"Brildan Furr was doing some walking. I saw him while I was swimming in a lake. I was a good way off, but I have excellent eyesight, so I'm sure it was him. I didn't call out, because I was naked, and I was somewhat anxious to hide my gills at that time. I didn't know him all that well, and we had both presumably gone out to be alone."

"Thank you, Illana, that will be all," said Serena with a smile.

"What was that all about?" asked Andrew curiously.

"Tell you after this next one," said Serena.

Brildan Furr was next. He smiled as he sat down, and sat easily, although he licked his lips. They took no notice of that. It was normal behaviour for an interviewee, no matter how relaxed he tried to seem. Celeste came to attention.

"You seem an intelligent man, Mister Furr," said Serena, "but you did not try to be elected to the High Council. You did accept a position on the Opposition, though?"

Furr considered. He had been expecting questions about movements, alibis, and so on. "I don't like boring jobs," he said at last. "Running a bureaucracy would destroy me. I may not even stay here long. I came to help, because I talked my people into coming here, so I thought that entailed some obligation, but I am a wanderer. I like to see new worlds."

"We heard you were the brains behind Arduria's bid," said Andrew. "What was so good about this place?"

Furr paused again. He thought before answering. "I think there is a great mystery about this place. These buildings are going to reveal some great archaeological mystery. But even if they don't, I believe investigators will swarm to it. In the long run, I think the planet has enormous potential as a tourist venue."

"It is beautiful," agreed Serena. "But it is a long way away, and there are plenty of beautiful planets."

"All right," he conceded. "But I think it will be an archaeological treasure trove. And we can't lose, because it will always be a beautiful place to live, even if nobody came!"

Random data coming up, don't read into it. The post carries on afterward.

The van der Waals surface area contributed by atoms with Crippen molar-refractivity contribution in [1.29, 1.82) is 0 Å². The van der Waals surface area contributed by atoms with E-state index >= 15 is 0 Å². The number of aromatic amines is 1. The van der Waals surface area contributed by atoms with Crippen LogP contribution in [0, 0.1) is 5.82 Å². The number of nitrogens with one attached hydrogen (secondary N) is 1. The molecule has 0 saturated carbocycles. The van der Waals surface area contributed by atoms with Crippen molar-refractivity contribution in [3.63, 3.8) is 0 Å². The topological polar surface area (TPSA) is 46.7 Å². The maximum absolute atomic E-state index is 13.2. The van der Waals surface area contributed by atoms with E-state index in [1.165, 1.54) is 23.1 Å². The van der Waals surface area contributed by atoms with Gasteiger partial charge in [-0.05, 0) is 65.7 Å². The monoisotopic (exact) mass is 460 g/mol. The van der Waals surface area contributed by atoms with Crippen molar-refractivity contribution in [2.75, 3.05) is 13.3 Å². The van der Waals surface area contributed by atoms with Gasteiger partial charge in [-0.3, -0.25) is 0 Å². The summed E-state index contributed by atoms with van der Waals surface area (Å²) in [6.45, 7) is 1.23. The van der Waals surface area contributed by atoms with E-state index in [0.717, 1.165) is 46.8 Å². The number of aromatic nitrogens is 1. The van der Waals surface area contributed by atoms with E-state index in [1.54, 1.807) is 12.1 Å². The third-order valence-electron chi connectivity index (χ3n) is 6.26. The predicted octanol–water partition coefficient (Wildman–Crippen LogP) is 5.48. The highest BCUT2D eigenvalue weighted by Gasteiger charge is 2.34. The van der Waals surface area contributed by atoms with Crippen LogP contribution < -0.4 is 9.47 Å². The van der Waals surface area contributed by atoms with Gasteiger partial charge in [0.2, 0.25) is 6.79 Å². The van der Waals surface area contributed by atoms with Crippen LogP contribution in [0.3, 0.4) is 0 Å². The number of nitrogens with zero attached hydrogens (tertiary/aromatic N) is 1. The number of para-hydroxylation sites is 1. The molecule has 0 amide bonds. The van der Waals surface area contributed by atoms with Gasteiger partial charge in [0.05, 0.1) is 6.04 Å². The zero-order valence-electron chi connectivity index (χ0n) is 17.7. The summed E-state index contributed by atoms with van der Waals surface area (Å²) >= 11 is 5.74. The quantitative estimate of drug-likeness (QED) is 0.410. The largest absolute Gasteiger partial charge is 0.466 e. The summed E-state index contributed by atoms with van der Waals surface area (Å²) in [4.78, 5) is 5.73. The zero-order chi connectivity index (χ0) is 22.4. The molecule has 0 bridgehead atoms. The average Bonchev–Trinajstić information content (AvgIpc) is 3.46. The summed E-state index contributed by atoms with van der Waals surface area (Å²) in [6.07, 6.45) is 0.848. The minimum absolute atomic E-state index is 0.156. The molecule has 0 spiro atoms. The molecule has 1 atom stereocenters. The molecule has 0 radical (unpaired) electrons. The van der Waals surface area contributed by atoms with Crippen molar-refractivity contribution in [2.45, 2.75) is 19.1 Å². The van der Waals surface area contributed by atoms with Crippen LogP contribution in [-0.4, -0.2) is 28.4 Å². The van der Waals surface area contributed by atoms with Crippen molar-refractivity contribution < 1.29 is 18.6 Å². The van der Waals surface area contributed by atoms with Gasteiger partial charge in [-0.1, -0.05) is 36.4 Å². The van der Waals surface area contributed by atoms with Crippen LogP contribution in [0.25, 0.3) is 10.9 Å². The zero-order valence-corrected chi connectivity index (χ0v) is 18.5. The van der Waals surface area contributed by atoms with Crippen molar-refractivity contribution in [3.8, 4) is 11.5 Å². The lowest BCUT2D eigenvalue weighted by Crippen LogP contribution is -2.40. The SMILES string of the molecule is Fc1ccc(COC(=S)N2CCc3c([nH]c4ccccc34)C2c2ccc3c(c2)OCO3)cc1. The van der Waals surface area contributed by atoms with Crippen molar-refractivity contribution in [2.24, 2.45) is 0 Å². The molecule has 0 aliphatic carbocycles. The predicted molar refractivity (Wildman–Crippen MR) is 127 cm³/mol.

He answered questions about his whereabouts at the times of the various crimes for which they had a time, in spite of the fact that they knew his movements already. Never any harm in asking again.

"You told us you arrived on Argonaut the day we were leaving," said Serena suddenly. "Is that correct?"

"No, as a matter of fact," he said with a smile. "It was the first time I had been in the town, but I had actually been on the planet earlier. I did a little bushwalking. It's a passion of mine."

"Did you see anyone?" asked Serena impassively.

"No, no," he said. "I can't prove it. Does it matter?"

"Probably not," said Serena, keeping the disappointment from her voice.

"Thank you," said Worf eventually. "We may have to call you back tomorrow."

"What was the point of that, Ensign?" asked Worf curiously.

"I knew he lied when he said he had just arrived on Argonaut," said Serena. "Illana asked him how he enjoyed his trip, and he said he had. I thought that was a possible motive to have Illana killed, if he wanted his presence a secret. But his story is reasonable. If someone asks have you just arrived, you could take it to mean 'here', rather than on the planet."

"Nevertheless, an important point," said Worf. "Presumably the killer had some contact with the maker of the android, so he or she would have to have been on the planet earlier."

As Furr left, attended by an escort from the corps he passed Brendan Bock, who looked at him uneasily, but said nothing. Brendan sat down and fidgeted as his escort sat down to watch.